Information security in a war zone: How the Red Cross protects its data

The International Committee of the Red Cross faces unique and extreme security threats across the globe. Technology is not always the best defense.

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How do you secure sensitive information in a war zone if you're the International Committee of the Red Cross (ICRC)? Founded in 1863, the Red Cross faces serious information security threats as it continues its mission to provide humanitarian aid in conflict zones, to visit detainees in prison, and to help re-unite refugee families driven from their homes.

Both spies and criminals have motive to compromise that sensitive information, perhaps to abduct, imprison, torture, or murder political dissidents. Dealing with these threats in the digital age is a hard problem the Red Cross is working to solve, a new report by researchers at the École Polytechnique Fédérale de Lausanne (EPFL) in Switzerland concludes.

The solution to that security problem means avoiding fetishizing technology and instead looking at security tools in the legal and organizational context in which the Red Cross operates, a lesson all organizations stand to learn. "It's not just about technology in isolation," Stevens Le Blond, one of the EPFL researchers, says, "but about the practical factors the ICRC faces on a day-to-day basis."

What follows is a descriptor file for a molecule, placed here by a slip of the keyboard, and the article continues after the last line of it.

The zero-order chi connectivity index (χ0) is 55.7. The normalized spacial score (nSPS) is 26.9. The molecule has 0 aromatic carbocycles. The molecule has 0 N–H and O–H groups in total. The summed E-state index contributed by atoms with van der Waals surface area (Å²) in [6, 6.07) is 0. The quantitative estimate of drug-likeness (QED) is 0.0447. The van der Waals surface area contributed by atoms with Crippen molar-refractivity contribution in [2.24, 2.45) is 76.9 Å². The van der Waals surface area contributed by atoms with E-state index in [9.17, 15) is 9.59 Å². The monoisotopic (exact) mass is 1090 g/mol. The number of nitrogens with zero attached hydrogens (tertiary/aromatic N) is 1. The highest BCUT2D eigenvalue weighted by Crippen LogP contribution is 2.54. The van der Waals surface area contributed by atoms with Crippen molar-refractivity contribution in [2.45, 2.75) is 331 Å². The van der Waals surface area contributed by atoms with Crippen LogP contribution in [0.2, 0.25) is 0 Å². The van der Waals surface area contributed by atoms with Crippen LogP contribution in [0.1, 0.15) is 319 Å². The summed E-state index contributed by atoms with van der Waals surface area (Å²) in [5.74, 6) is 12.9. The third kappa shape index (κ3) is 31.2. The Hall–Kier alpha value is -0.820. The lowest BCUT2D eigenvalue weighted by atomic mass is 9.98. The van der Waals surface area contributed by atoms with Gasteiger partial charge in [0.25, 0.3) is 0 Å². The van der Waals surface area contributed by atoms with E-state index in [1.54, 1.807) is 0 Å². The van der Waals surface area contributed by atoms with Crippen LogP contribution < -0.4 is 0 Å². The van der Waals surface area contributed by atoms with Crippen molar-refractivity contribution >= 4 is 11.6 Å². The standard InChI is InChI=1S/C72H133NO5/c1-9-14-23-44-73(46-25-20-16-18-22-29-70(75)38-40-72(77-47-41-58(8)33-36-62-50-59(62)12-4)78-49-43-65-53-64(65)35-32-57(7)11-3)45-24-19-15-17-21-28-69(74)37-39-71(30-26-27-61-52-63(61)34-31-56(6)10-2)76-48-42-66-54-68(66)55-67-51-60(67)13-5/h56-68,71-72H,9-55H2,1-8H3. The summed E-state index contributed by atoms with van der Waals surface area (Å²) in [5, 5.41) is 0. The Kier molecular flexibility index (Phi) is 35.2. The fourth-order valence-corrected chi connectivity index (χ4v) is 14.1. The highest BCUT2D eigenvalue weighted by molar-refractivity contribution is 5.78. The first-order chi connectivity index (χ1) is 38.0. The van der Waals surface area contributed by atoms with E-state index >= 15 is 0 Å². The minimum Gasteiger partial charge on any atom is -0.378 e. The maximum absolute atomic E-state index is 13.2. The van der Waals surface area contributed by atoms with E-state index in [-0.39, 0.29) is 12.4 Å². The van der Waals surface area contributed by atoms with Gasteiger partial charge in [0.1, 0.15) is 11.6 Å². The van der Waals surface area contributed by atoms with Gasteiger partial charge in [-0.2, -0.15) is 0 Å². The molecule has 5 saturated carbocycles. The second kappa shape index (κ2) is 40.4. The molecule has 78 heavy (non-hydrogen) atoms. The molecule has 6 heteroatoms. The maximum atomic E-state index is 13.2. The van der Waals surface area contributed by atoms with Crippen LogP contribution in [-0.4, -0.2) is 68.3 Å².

The Red Cross has a unique threat model, though, and a unique organizational structure. Most countries around the world have a Red Cross society. National societies are bound to operate under local law, including complying with court orders to turn over data. The ICRC, however, may not be compelled by local authorities to turn over humanitarian data.

"The ICRC is the only international organization that benefits from the non-disclosure privilege," Le Blond says. "It cannot be legally compelled to disclose information collected in an exclusively humanitarian capacity."

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